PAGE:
Tag: National Media Museum

Martin Barnes on the V&A’s new photo centre

Reading Time: 9 minutes Those who have had the pleasure of ambling along the corridors of the 17th-century building at the heart of the museum district in Kensington, London, will recall the Victoria and Albert Museum’s high ceilings and impressive galleries, with polished floors and walls adorned with historical oil canvases, all connected by staircases embellished with intricate mosaics.

Climbing one such stairwell in a far corner of the building, you surface to face two tall, fudge-brown doors with shiny handles. The pair of robust glass cabinets framing these doors are currently empty, but will soon be packed with some 300 cameras and image-making devices. To one side, a long wooden table will be laden with models of some of the first cameras – a large format perched on a tripod, a Rolleiflex, a camera obscura and 35mm camera. Visitors will be invited to play around and put themselves in the shoes of the photographers who used these devices, pausing to peek through the lenses and take note of this new way of looking and constructing an image of the world on the other side. It is a sculptural array of the golden age of photography, the grand entrance to the new photography centre, opening its first phase to the public on 12 October.

21 September 2018

V&A’s new photo centre opens on 12 October

Reading Time: 5 minutes The V&A’s new photography centre will open on 12 October, with newly-acquired photographs by Linda McCartney, a newly-commissioned series by Thomas Ruff, and an inaugural display tracing the history of photography through the Royal Photographic Society (RPS) collection. The new facility will more than double the V&A’s current photography exhibition space, and follows the transfer of over 270,000 photographs, 26,000 publications and 6000 pieces of equipment from the RPS collection formerly held in the National Media Museum in Bradford – a controversial transfer, described at the time as “an appalling act of cultural vandalism” by Simon Cooke, the leader of the Conservative opposition on Bradford council. Tristram Hunt, director of the V&A, said that the transfer had “provided the catalyst for this dramatic reimagining of photography at the V&A” however, and that the new centre will “seamlessly span the entire history of photography….from daguerreotype to digital”. He added that the V&A is particularly well-placed to tell this story given its long engagement with photography – it was one of the first museums to put together a photographic exhibition, partly because its founder, Henry Cole, was a keen amateur photographer.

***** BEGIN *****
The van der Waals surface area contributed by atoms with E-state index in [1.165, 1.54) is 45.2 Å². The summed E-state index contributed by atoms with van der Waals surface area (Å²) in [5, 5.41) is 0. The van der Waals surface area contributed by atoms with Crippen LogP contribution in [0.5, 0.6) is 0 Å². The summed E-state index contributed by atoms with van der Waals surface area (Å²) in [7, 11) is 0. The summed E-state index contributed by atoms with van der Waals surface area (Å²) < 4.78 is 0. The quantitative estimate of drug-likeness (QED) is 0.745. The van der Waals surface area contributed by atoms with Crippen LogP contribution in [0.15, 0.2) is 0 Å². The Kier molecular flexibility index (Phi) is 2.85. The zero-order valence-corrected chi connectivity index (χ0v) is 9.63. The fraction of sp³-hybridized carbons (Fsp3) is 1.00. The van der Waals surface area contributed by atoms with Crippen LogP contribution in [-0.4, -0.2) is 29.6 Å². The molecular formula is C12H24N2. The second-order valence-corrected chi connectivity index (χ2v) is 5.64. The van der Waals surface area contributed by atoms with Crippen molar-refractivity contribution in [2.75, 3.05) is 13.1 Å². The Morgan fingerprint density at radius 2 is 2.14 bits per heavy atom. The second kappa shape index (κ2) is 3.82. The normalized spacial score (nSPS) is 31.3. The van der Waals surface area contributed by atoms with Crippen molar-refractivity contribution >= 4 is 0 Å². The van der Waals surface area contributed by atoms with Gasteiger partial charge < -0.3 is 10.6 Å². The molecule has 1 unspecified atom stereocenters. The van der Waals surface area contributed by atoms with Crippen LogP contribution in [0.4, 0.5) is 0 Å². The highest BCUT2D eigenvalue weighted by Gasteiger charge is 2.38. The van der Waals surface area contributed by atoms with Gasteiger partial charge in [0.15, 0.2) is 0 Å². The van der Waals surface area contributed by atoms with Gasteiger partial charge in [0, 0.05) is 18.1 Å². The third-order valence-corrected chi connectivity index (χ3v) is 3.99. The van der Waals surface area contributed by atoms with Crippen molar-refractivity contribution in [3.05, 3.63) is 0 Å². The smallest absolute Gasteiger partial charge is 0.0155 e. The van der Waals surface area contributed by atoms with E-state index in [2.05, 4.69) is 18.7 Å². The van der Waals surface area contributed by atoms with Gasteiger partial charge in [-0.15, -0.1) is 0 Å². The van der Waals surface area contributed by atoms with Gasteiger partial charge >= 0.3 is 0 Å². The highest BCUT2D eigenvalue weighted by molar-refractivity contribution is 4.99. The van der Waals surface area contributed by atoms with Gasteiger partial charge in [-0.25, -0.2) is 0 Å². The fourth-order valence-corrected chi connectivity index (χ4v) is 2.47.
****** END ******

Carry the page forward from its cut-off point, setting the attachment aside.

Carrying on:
8 May 2018

Hit the North!

Reading Time: 4 minutes In 1972, while studying photography at Manchester Polytechnic, Daniel Meadows took over a disused shop in Moss Side’s Graeme Street and turned it into a ‘free photography studio’. Shooting people for nothing, and sending them their portraits or putting the prints in the shop window, Meadows was able to keep going for eight weeks before he ran out of money. Troubled by the fact that those whose images were in the shop window could no longer see the photographs, he laid out the remaining prints on wooden boards and nailed them to trees in the local park. He later realised this had been his first exhibition.

29 March 2018

John Davies' The British Landscape on show in New York

Reading Time: 2 minutes “The British Landscape…is a long-term ongoing project about the enormous changes that have taken place in the UK – the world’s first industrial society and the first to de-industrialise,” says John Davies. “Much of Britain’s infrastructure and the rapid expansion of industrial cities were created through the unprecedented growth of the Industrial Revolution. By the early 1980s, when I started this project, many of these large-scale industries and industrial communities were in terminal decline.”

12 December 2017